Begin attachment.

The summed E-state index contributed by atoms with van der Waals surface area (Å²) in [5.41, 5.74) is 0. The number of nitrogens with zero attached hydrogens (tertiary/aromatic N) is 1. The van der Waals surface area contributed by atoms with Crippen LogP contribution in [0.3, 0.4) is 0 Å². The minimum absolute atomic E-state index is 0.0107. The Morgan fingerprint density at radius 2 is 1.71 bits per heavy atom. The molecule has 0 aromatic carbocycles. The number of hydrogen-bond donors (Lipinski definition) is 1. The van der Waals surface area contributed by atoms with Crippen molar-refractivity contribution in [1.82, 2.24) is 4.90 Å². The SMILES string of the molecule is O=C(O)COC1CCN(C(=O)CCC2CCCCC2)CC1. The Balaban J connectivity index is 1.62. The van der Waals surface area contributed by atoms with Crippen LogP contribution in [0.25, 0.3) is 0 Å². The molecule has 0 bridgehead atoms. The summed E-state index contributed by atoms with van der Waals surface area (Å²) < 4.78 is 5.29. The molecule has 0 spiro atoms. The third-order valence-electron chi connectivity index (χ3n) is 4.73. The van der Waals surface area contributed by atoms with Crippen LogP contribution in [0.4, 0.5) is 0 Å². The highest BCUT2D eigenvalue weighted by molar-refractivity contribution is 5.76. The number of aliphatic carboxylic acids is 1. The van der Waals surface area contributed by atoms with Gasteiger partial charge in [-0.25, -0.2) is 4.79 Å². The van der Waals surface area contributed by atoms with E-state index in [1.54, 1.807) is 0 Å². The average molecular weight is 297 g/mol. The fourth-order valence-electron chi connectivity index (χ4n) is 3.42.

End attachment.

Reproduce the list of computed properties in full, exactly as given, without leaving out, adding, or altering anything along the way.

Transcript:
The summed E-state index contributed by atoms with van der Waals surface area (Å²) in [5.41, 5.74) is 0. The number of nitrogens with zero attached hydrogens (tertiary/aromatic N) is 1. The van der Waals surface area contributed by atoms with Crippen LogP contribution in [0.3, 0.4) is 0 Å². The minimum absolute atomic E-state index is 0.0107. The Morgan fingerprint density at radius 2 is 1.71 bits per heavy atom. The molecule has 0 aromatic carbocycles. The number of hydrogen-bond donors (Lipinski definition) is 1. The van der Waals surface area contributed by atoms with Crippen molar-refractivity contribution in [1.82, 2.24) is 4.90 Å². The SMILES string of the molecule is O=C(O)COC1CCN(C(=O)CCC2CCCCC2)CC1. The Balaban J connectivity index is 1.62. The van der Waals surface area contributed by atoms with Crippen LogP contribution in [0.25, 0.3) is 0 Å². The molecule has 0 bridgehead atoms. The summed E-state index contributed by atoms with van der Waals surface area (Å²) < 4.78 is 5.29. The molecule has 0 spiro atoms. The third-order valence-electron chi connectivity index (χ3n) is 4.73. The van der Waals surface area contributed by atoms with Crippen LogP contribution in [0.4, 0.5) is 0 Å². The highest BCUT2D eigenvalue weighted by molar-refractivity contribution is 5.76. The number of aliphatic carboxylic acids is 1. The van der Waals surface area contributed by atoms with Gasteiger partial charge in [-0.25, -0.2) is 4.79 Å². The van der Waals surface area contributed by atoms with E-state index in [1.54, 1.807) is 0 Å². The average molecular weight is 297 g/mol. The fourth-order valence-electron chi connectivity index (χ4n) is 3.42.